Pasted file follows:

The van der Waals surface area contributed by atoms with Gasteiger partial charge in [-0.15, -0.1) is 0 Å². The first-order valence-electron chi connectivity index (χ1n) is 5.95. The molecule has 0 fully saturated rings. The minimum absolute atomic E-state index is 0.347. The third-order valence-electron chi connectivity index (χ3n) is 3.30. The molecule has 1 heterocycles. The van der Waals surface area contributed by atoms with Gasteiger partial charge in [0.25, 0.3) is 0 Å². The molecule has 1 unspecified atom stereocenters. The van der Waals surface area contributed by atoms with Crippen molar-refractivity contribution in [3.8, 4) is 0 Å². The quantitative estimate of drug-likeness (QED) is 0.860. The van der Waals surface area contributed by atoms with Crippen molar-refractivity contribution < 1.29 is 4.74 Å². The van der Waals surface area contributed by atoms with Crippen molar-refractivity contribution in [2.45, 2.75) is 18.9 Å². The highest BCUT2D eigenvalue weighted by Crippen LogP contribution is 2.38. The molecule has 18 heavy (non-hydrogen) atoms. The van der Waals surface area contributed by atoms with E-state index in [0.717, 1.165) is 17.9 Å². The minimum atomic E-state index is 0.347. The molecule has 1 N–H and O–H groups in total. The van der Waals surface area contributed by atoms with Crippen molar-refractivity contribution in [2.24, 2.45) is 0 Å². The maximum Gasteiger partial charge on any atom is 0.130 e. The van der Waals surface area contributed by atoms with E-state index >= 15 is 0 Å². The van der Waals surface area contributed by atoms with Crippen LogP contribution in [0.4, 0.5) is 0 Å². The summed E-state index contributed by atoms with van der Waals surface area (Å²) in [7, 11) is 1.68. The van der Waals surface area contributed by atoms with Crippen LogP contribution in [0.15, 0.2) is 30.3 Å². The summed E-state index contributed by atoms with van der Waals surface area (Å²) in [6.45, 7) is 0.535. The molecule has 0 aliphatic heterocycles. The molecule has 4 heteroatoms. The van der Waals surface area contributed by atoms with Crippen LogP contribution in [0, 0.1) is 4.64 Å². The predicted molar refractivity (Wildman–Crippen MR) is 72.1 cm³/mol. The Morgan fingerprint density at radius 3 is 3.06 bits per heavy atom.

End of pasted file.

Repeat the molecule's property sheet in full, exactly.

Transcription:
The van der Waals surface area contributed by atoms with Gasteiger partial charge in [-0.15, -0.1) is 0 Å². The first-order valence-electron chi connectivity index (χ1n) is 5.95. The molecule has 0 fully saturated rings. The minimum absolute atomic E-state index is 0.347. The third-order valence-electron chi connectivity index (χ3n) is 3.30. The molecule has 1 heterocycles. The van der Waals surface area contributed by atoms with Gasteiger partial charge in [0.25, 0.3) is 0 Å². The molecule has 1 unspecified atom stereocenters. The van der Waals surface area contributed by atoms with Crippen molar-refractivity contribution in [3.8, 4) is 0 Å². The quantitative estimate of drug-likeness (QED) is 0.860. The van der Waals surface area contributed by atoms with Crippen molar-refractivity contribution < 1.29 is 4.74 Å². The van der Waals surface area contributed by atoms with Crippen molar-refractivity contribution in [2.45, 2.75) is 18.9 Å². The highest BCUT2D eigenvalue weighted by Crippen LogP contribution is 2.38. The molecule has 18 heavy (non-hydrogen) atoms. The van der Waals surface area contributed by atoms with E-state index in [0.717, 1.165) is 17.9 Å². The minimum atomic E-state index is 0.347. The molecule has 1 N–H and O–H groups in total. The van der Waals surface area contributed by atoms with Crippen molar-refractivity contribution in [2.24, 2.45) is 0 Å². The maximum Gasteiger partial charge on any atom is 0.130 e. The van der Waals surface area contributed by atoms with E-state index >= 15 is 0 Å². The van der Waals surface area contributed by atoms with Crippen LogP contribution in [0.4, 0.5) is 0 Å². The summed E-state index contributed by atoms with van der Waals surface area (Å²) in [7, 11) is 1.68. The van der Waals surface area contributed by atoms with Crippen LogP contribution in [0.15, 0.2) is 30.3 Å². The summed E-state index contributed by atoms with van der Waals surface area (Å²) in [6.45, 7) is 0.535. The molecule has 0 aliphatic heterocycles. The molecule has 4 heteroatoms. The van der Waals surface area contributed by atoms with Crippen LogP contribution in [0, 0.1) is 4.64 Å². The predicted molar refractivity (Wildman–Crippen MR) is 72.1 cm³/mol. The Morgan fingerprint density at radius 3 is 3.06 bits per heavy atom.